CORNING, N.Y. (December 21, 2016) – The Rockwell Museum is pleased to announce the upcoming exhibition Modernist Masters, Contemporary Icons: Highlights from the Old Jail Art Center. Including featured works by John Marin, Grant Wood, and Andy Warhol, the exhibition will be on view at The Rockwell Museum beginning February 3 through April 23, 2017. The Rockwell is open daily, 9 a.m. – 5 p.m. and is free for museum members.
An exhibition opening reception is planned for Friday, February 3, 2017 from 5:30 p.m. – 7:00 p.m. Rockwell members are free, students pay $5.00 and not-yet-members pay $10. Advance reservations are required and can be made by visiting rockwellmuseum.org/events.
About Modern Masters, Contemporary Icons
An intimate collection of American masterworks from the Old Jail Art Center (OJAC) in Albany, TX, Modern Masters, Contemporary Icons includes works by the most highly acclaimed American artists in history. Work by American greats like Grant Wood, Alexander Calder, and Thomas Hart-Benton will be presented for the first time at The Rockwell. Other artists, familiar to The Rockwell’s collection like Fritz Scholder, John Marin and James Audobon, are also included – providing a new dialogue with The Rockwell’s modernist water colors, works on paper and sculpture. Comprised of 33 modernist works of landscape, portraiture, nudists, modern life stills and wildlife, this exhibition celebrates the work of the most honored American art masters of our time.
The modern visions of the American landscape with subjects ranging from depictions of the desert southwest to the Maine coast are presented in various manners by a range of artists. Yet the dynamic application and handling of media often supersedes the modern artist’s need for a convincing pictorial space. Many landscapes verge on becoming non-objective abstractions, emphasizing the emotive and dynamic powers of brushstroke, color, line, and other formal qualities. The accurate depiction of a scene is secondary—simply serving as a means to an end in order to enforce the concept of art for art’s sake.
The representation of the human figure varies within the collection. The traditional approach of accurately recording the human body stands in stark contrast to more expressive likenesses. An elegant drawing of a human nude reflects the controlled skills of an artist while expressive gestures elicit more emotive responses from the viewer. Other times, simple to enigmatic narratives that provoke interpretation are created by the placement of the human figure in a landscape, engagement with other figures, or the utilization of simple props.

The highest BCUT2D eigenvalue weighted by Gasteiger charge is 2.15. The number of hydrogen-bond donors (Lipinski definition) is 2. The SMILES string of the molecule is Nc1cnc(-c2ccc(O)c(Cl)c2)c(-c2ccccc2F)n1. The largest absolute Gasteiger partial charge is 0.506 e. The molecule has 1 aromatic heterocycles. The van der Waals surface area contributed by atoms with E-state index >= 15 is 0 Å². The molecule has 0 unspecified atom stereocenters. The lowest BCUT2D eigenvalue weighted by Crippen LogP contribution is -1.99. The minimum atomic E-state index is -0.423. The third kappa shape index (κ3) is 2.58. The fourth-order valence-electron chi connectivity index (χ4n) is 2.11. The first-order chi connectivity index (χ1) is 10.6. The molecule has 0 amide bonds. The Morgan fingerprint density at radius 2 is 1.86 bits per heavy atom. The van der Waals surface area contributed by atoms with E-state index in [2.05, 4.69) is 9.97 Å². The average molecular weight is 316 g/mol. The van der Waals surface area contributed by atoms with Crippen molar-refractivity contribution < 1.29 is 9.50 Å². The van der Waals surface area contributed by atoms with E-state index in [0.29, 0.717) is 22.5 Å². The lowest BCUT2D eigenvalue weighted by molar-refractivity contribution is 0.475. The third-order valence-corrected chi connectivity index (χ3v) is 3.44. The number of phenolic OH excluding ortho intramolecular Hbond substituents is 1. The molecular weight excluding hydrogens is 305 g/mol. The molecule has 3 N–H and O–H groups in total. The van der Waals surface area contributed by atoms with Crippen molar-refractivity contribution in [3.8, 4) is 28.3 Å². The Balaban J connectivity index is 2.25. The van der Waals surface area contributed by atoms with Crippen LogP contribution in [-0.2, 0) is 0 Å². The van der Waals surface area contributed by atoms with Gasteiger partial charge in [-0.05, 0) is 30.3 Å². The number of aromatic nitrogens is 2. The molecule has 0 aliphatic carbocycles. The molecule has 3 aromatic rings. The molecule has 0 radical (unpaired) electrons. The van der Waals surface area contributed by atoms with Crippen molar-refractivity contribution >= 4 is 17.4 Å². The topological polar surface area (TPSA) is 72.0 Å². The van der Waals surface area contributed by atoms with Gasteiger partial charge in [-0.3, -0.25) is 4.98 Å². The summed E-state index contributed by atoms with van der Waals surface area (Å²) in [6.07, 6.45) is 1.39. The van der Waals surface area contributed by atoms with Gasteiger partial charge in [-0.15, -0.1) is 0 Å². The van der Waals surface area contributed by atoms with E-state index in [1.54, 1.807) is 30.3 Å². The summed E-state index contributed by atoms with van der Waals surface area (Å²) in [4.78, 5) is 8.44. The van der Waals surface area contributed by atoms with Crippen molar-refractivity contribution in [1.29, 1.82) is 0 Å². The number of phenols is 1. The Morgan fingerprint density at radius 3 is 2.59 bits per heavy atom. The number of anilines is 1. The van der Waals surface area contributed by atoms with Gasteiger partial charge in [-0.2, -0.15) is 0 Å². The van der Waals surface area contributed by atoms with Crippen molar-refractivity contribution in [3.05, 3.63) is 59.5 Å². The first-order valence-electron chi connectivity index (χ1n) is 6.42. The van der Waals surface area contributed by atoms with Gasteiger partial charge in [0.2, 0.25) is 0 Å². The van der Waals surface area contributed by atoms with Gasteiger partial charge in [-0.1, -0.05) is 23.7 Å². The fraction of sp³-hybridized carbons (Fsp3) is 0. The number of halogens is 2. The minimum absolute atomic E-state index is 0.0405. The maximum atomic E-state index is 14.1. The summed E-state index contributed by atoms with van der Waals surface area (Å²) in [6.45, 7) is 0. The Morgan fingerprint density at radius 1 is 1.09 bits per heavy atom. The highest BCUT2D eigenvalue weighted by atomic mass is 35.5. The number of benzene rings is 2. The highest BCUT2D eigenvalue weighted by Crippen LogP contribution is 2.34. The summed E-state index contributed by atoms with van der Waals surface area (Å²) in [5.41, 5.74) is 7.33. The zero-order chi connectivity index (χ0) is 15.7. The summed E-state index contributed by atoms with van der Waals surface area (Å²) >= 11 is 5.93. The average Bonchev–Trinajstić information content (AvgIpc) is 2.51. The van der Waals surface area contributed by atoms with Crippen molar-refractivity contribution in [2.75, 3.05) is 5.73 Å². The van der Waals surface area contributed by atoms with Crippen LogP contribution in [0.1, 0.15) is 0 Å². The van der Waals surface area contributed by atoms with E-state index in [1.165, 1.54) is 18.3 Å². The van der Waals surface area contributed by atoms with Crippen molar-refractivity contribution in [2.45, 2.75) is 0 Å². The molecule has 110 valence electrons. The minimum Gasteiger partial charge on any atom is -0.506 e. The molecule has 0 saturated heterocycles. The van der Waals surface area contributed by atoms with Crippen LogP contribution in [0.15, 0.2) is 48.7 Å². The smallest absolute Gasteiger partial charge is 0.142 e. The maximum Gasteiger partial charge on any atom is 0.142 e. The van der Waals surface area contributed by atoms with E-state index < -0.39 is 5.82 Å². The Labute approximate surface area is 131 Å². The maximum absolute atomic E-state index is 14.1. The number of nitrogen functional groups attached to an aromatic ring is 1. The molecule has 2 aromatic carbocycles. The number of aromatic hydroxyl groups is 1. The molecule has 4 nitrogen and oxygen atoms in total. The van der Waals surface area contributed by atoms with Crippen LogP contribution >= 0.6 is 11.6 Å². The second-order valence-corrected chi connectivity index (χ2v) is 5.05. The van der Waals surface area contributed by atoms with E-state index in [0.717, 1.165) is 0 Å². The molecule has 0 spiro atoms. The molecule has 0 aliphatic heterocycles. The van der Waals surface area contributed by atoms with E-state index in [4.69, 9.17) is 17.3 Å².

The landscape and human figure are prevalent subjects in the OJAC’s modern and contemporary painting, drawing, print, and sculpture collections as well as those selected for inclusion in this exhibition that span 100 years of artistic creation.
About the Old Jail Art Center, Albany TX
Like The Rockwell Museum, many art institutions begin humbly and manifest themselves by the desire of individuals to share their holdings with the public. So it was in 1980 with the Old Jail Art Center’s founders Bill Bomar (1919 – 1991) and Reilly Nail (1920 – 2006). Both were born in Albany, Texas—a small rural town rich in history, ranching, and the new wealth of oil. Both had the financial means to attend prestigious schools and begin collecting art. Upon graduation from Cranbrook Art Academy, Bill Bomar moved to New York City to study with John Sloan, Hans Hoffman, and Amédée Ozenfant. While working and living in NYC, Bomar began to collect domestically scaled paintings, prints, drawings, and sculpture of European and American Modern artists whom he admired and influenced his own artwork. Later, Bomar moved to Taos, New Mexico and collected the works of artists active in the New Mexico region. Reilly Nail graduated from Princeton University and had an award-winning career in New York City working as a television producer. From his college years on, he purchased art from galleries as well as from artist friends. Without a concern of purchasing art as an investment, both founders collected works that they individually responded to including young contemporary artists they befriended and supported.
The OJAC maintains a diverse collection of Modern American and European masters as well as works by well- and lesser-known contemporary artists. Over the past 35 years, the OJAC art collection has grown through gifts and purchases, continuing the approach established by Bomar and Nail of adding to complement and enhance established collections, while supporting contemporary artists through collecting and exhibiting their work.
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Images w/Captions: https://www.dropbox.com/sh/ddbtl13yhwedzkh/AAAmH6NbB-Re94jNXe_6TOZba?dl=0